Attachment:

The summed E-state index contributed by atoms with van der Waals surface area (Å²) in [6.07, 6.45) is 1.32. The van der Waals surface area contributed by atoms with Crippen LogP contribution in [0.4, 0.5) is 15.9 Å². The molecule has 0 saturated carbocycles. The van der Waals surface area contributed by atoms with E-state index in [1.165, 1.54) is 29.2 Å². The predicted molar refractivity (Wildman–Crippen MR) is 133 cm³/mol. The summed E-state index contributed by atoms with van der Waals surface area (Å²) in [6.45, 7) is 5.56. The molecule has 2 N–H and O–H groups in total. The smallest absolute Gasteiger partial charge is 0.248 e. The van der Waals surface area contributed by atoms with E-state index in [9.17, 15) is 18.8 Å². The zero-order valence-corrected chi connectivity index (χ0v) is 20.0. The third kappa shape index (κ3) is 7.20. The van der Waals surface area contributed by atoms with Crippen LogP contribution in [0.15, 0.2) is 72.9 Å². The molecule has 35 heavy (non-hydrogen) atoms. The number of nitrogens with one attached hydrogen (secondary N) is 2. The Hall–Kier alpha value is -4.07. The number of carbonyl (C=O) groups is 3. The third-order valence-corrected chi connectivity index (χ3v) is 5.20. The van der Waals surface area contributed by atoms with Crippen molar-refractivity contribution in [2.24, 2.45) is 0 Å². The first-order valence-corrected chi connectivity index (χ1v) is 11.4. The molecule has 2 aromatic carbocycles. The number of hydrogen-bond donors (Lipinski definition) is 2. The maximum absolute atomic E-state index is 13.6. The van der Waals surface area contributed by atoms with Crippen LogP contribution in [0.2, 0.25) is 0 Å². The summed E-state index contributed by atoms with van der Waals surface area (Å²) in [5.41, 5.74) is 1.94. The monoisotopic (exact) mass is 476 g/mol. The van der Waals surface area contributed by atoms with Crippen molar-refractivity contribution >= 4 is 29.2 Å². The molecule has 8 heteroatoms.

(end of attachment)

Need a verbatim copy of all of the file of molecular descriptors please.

The summed E-state index contributed by atoms with van der Waals surface area (Å²) in [6.07, 6.45) is 1.32. The van der Waals surface area contributed by atoms with Crippen LogP contribution in [0.4, 0.5) is 15.9 Å². The molecule has 0 saturated carbocycles. The van der Waals surface area contributed by atoms with E-state index in [1.165, 1.54) is 29.2 Å². The predicted molar refractivity (Wildman–Crippen MR) is 133 cm³/mol. The summed E-state index contributed by atoms with van der Waals surface area (Å²) in [6.45, 7) is 5.56. The molecule has 2 N–H and O–H groups in total. The smallest absolute Gasteiger partial charge is 0.248 e. The van der Waals surface area contributed by atoms with E-state index in [9.17, 15) is 18.8 Å². The zero-order valence-corrected chi connectivity index (χ0v) is 20.0. The third kappa shape index (κ3) is 7.20. The van der Waals surface area contributed by atoms with Crippen LogP contribution in [0.15, 0.2) is 72.9 Å². The molecule has 35 heavy (non-hydrogen) atoms. The number of nitrogens with one attached hydrogen (secondary N) is 2. The Hall–Kier alpha value is -4.07. The number of carbonyl (C=O) groups is 3. The third-order valence-corrected chi connectivity index (χ3v) is 5.20. The van der Waals surface area contributed by atoms with Crippen molar-refractivity contribution in [2.24, 2.45) is 0 Å². The first-order valence-corrected chi connectivity index (χ1v) is 11.4. The molecule has 2 aromatic carbocycles. The number of hydrogen-bond donors (Lipinski definition) is 2. The maximum absolute atomic E-state index is 13.6. The van der Waals surface area contributed by atoms with Crippen LogP contribution in [0.2, 0.25) is 0 Å². The summed E-state index contributed by atoms with van der Waals surface area (Å²) in [5.41, 5.74) is 1.94. The monoisotopic (exact) mass is 476 g/mol. The van der Waals surface area contributed by atoms with Crippen molar-refractivity contribution >= 4 is 29.2 Å². The molecule has 8 heteroatoms.